‘Call to action on climate change and health’ from health organisations

Ten New Zealand health organisations have released a joint ‘Call to Action on Climate Change and Health’ today.

The ten organisations, including national professional bodies for doctors, nurses, midwives and medical students, say they recognise climate change as an increasingly serious and urgent threat to health and fairness in New Zealand and worldwide. In contrast, they point to specific policy responses that provide exciting opportunities to improve health and create a fairer society.


The ‘Call to Action’ identifies serious health threats for New Zealanders, including direct impacts from extreme heat and weather events, changing patterns of infectious disease, and rising food prices impacting on nutrition.

“There will also be flow-on health effects from climate change impacts on people’s livelihoods and homes in New Zealand and the Pacific – causing forced migration and mental health impacts” say Dr Rhys Jones and Dr Alex Macmillan, Co-convenors of OraTaiao: The NZ Climate and Health Council.

“New Zealand has already had its first claim for refugee status on the basis of climate change impacts on Kiribati – this is a clear warning about what lies ahead” says Dr Jones.

“These health impacts will be worst for Māori, Pacific people, children, the elderly and low income households, worsening the unfair distribution of ill-health that already exists here” Dr Jones adds.

However the ‘Call to Action’ is also hopeful in stating that well-planned government and societal action on climate change in New Zealand could improve health and fairness if implemented urgently.

“Rapid moves to much more walking, cycling and public transport; a transition to healthier plant based diets; and energy efficient, warm homes will all help cut greenhouse gas (GHG) emissions while also reducing heart disease, cancer, diabetes, and respiratory disease” says Dr Macmillan.

“New Zealand’s carbon-intensive health sector should be leading by reducing its own emissions and helping society adapt to expected climate change impacts.”

The ‘Call to Action on Climate Change and Health’ calls for a rapid, society-wide transition to a low GHG-emitting nation, in a way that improves health and fairness. It also calls for New Zealand to be a better leader in pushing for effective and fair global action to reduce GHG emissions.

“This call to action highlights climate change as a key health issue that requires an urgent response. The next five years really are ‘make or break’ in terms of avoiding the worst impacts of climate change and reaping the benefits, so we need leaders who can contribute effectively to global action.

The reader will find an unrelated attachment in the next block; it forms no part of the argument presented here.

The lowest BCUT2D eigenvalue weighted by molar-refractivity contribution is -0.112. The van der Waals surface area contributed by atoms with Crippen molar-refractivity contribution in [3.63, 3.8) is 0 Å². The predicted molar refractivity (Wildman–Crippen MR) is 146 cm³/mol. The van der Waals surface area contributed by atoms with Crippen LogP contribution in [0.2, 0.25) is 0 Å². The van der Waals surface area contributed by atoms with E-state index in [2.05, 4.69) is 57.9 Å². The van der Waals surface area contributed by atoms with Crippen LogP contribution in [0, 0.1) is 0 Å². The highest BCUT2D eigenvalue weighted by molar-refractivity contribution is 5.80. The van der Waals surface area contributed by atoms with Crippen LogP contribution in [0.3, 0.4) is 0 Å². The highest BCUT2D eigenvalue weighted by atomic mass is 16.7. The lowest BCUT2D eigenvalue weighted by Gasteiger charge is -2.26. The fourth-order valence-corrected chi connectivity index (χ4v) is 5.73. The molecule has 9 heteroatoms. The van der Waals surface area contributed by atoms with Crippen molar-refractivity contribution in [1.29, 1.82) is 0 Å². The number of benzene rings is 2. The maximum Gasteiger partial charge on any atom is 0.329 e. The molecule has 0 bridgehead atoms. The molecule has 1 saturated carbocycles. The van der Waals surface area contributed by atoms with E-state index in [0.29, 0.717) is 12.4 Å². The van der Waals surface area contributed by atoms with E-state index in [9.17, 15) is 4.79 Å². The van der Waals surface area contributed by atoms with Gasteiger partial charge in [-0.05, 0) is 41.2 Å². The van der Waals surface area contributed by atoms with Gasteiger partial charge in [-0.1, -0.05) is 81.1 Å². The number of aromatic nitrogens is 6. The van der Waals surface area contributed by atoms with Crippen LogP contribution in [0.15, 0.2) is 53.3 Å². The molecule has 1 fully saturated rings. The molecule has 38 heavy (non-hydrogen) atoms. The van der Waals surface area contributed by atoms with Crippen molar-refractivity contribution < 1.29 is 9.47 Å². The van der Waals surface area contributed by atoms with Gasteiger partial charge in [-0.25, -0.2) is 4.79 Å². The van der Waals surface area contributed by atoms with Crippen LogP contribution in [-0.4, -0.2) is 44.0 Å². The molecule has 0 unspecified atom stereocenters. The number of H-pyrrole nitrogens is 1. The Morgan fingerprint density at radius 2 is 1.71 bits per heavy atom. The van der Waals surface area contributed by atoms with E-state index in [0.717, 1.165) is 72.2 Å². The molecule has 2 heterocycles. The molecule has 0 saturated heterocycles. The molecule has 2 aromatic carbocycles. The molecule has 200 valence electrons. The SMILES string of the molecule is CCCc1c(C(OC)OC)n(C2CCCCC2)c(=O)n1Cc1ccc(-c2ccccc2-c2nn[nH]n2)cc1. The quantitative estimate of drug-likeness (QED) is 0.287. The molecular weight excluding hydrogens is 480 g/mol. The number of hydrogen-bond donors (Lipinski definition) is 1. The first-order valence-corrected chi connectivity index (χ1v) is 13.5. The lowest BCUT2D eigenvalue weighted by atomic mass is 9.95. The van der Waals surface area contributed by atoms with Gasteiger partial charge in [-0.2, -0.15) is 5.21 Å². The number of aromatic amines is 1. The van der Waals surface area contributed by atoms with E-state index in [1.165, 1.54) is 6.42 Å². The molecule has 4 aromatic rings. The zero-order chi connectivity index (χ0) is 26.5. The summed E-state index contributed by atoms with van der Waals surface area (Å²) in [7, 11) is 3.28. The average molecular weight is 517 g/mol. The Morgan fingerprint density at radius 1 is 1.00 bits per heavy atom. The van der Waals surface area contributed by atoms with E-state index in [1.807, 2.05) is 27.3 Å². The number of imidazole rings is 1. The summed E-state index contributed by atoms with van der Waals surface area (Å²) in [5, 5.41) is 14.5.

It is important that this is in New Zealanders’ minds as they vote over the coming days” Dr

Macmillan ends.


Media Spokespeople: Dr Rhys Jones, Mobile: 021 411 743

Dr Alex Macmillan, Mobile: 021 322 625

Notes to editors:

Dr Rhys Jones (Ngāti Kahungunu) ([email protected]) is a Public Health Physician and Senior  Lecturer in Māori Health at the University of Auckland. He is Co-convenor of OraTaiao: The New Zealand Climate and Health Council. 

Dr Alex Macmillan ([email protected]) is a Public Health Medicine Specialist and Senior Lecturer in Environmental Health at the University of Otago Dunedin. Her research expertise is in the intersecting areas of urban planning, climate change and public health. She is Acting Co-convenor of OraTaiao: The New Zealand Climate and Health Council.

OraTaiao: The New Zealand Climate & Health Council comprises senior doctors and other health professionals concerned with climate change as a serious public health threat. They also promote the positive health gains that can be achieved through action to address climate change. See: www.orataiao.org.nz


The ‘Climate Change and Health: Health Professionals Joint Call for Action’ September 2014 is available at www.orataiao.org.nz. An abridged version was published in the NZ Herald on Tuesday 16th September on Page 9.

About Climate Change and Health

Climate and health information is available in the New Zealand College of Public Health Medicine’s policy statement on climate change: http://www.nzcphm.org.nz/media/67575/2013_11_6_climate_change_substantive_policy__finalcorrected_.pdf